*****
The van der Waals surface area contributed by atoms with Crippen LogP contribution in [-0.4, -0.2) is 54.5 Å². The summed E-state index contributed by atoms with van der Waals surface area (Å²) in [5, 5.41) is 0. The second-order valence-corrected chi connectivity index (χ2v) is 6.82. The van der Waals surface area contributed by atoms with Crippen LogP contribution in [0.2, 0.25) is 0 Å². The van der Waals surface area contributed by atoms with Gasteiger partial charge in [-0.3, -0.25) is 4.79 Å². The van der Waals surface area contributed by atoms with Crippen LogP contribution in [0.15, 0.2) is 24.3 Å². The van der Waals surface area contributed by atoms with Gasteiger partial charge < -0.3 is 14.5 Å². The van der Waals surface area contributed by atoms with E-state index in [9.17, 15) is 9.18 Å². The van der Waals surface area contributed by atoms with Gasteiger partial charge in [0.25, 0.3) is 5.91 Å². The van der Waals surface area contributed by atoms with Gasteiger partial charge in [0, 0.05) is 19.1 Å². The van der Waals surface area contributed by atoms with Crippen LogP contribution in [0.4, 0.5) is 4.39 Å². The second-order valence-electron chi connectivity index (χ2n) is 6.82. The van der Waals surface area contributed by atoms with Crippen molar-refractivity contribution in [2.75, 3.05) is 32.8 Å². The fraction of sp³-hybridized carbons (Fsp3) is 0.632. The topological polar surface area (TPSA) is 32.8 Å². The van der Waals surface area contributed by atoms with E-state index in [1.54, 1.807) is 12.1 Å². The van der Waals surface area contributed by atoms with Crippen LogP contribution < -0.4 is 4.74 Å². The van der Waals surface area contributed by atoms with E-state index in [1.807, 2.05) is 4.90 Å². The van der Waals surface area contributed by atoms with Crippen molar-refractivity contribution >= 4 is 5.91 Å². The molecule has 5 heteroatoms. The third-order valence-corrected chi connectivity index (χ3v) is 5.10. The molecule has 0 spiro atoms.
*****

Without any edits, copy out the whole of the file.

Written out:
The van der Waals surface area contributed by atoms with Crippen LogP contribution in [-0.4, -0.2) is 54.5 Å². The summed E-state index contributed by atoms with van der Waals surface area (Å²) in [5, 5.41) is 0. The second-order valence-corrected chi connectivity index (χ2v) is 6.82. The van der Waals surface area contributed by atoms with Crippen LogP contribution in [0.2, 0.25) is 0 Å². The van der Waals surface area contributed by atoms with Gasteiger partial charge in [-0.3, -0.25) is 4.79 Å². The van der Waals surface area contributed by atoms with Crippen LogP contribution in [0.15, 0.2) is 24.3 Å². The van der Waals surface area contributed by atoms with Gasteiger partial charge < -0.3 is 14.5 Å². The van der Waals surface area contributed by atoms with E-state index in [9.17, 15) is 9.18 Å². The van der Waals surface area contributed by atoms with Gasteiger partial charge in [0.25, 0.3) is 5.91 Å². The van der Waals surface area contributed by atoms with Gasteiger partial charge in [0, 0.05) is 19.1 Å². The van der Waals surface area contributed by atoms with Crippen LogP contribution in [0.4, 0.5) is 4.39 Å². The second-order valence-electron chi connectivity index (χ2n) is 6.82. The van der Waals surface area contributed by atoms with Crippen molar-refractivity contribution in [2.75, 3.05) is 32.8 Å². The fraction of sp³-hybridized carbons (Fsp3) is 0.632. The topological polar surface area (TPSA) is 32.8 Å². The van der Waals surface area contributed by atoms with E-state index in [1.54, 1.807) is 12.1 Å². The van der Waals surface area contributed by atoms with Crippen LogP contribution < -0.4 is 4.74 Å². The van der Waals surface area contributed by atoms with E-state index in [1.807, 2.05) is 4.90 Å². The van der Waals surface area contributed by atoms with Crippen molar-refractivity contribution >= 4 is 5.91 Å². The molecule has 5 heteroatoms. The third-order valence-corrected chi connectivity index (χ3v) is 5.10. The molecule has 0 spiro atoms.